Modi’s surprisingly candid advice to Putin, which echoed the long-held Indian position that differences must be resolved through dialogue and discussion and violence must be eschewed, has been widely appreciated. Responding to a question on Modi’s remarks, United States (US) National Security Advisor Jake Sullivan told reporters at a White House news conference that what the Prime Minister had said was “a statement of principle on behalf of what he believes is right and just (and) it was very much welcomed by the US… You cannot conquer your neighbour's territory by force. Peace will come fast and most decisively to Ukraine if Russia abandons that effort. And we would like to see every country in the world making that case. They can do it publicly if they like. They can do it privately if they like. But sending that clear and unmistakable message to Moscow at this time is the most vital thing I think we can collectively do to produce peace in that region”. Sullivan concluded that the remark of the Indian leadership, which has longstanding relationships with Moscow, telling Russia that now is the time for war to end, was commendable.

French President Emmanuel Macron in his address to the United Nations General Assembly (UNGA) in New York asserted that “Narendra Modi, the Prime Minister of India was right when he said the time is not for war. It is not for revenge against the West, or for opposing the West against the East. It is the collective time for our sovereign equal states to cope together with challenges we face”. UK Foreign Secretary James Cleverly underlined in an interview that “Prime Minister Modi has a powerful, influential voice on the world stage. We know the Russian leadership respects India's voice and position on the world stage. I think Prime Minister Modi's intervention is very, very welcome. And we really hope that Vladimir Putin listens to those voices who are calling for peace and for de-escalation. So we very much welcome Prime Minister Modi's intervention”.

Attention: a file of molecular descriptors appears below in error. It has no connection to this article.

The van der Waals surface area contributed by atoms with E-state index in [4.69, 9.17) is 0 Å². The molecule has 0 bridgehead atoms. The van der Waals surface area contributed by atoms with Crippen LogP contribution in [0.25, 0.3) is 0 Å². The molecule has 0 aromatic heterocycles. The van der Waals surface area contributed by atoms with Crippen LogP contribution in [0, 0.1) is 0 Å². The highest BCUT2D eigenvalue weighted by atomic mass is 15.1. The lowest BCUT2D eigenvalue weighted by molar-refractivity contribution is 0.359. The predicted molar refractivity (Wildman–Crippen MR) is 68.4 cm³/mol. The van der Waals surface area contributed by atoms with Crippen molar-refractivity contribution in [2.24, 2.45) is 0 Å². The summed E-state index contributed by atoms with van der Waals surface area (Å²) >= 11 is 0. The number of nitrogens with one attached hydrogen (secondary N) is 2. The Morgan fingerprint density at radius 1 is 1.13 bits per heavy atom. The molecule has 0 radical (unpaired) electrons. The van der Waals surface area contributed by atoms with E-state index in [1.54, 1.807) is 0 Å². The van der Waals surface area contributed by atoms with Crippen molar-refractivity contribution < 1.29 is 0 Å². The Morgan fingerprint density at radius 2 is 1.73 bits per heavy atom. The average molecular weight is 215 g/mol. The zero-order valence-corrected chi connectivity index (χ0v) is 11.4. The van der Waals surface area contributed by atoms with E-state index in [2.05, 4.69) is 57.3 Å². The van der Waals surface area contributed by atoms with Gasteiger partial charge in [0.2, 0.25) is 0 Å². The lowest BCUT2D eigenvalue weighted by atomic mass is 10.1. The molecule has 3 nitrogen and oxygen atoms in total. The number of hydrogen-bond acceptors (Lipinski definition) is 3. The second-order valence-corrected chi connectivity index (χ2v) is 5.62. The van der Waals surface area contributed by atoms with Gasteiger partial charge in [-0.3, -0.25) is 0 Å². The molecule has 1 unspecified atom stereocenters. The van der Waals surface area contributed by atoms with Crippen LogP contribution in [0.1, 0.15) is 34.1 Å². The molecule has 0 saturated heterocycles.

The New York Times pointed out that “Mr. Modi’s comments came a day after President Xi Jinping of China – in his first face-to-face meeting with Mr. Putin since the invasion began – struck a far more subdued tone than the Russian president, and steered clear in his public comments of any mention of Ukraine”. With the recent military reverses suffered by Russia in Ukraine, China would be increasingly concerned about its fallout on the larger US-China power play. Mary Ilyushina, writing in the Washington Post, echoed this when she wrote, “Modi’s remark… came a day after Putin acknowledged he had heard ‘concerns and questions’ about the war from Chinese President Xi Jinping at the same conference. Xi, however, did not voice his questions or concerns publicly”The New York Times also referred to questions about China’s lukewarm support to Russia that were now being raised within Russia.  It informed that a newspaper columnist on a Russian talk show on the State-run Rossiya channel had recently “noted that Beijing was ‘not particularly helping us’ in getting around Western sanctions and seemed to be pushing back against Russian influence in Central Asia”. Columnist Maksim Yusin, referring to the extent of China’s potential support for Russia, was quoted as saying, “There is some kind of rather complex game going on here. I don’t think we should get our hopes up much so that we don’t end up sorely disappointed”.

In contrast to the strategy adopted by Xi Jinping, which is propelling him in a direction where neither the West nor Russia remain particularly convinced of his policies or his credibility, Modi’s surprising pro-active move in Samarkand has not only effectively answered and converted those in the West that were suspicious of India’s neutrality on the Ukraine issue, but at the same time also not detracted much from the close relationship that India has traditionally shared with Russia.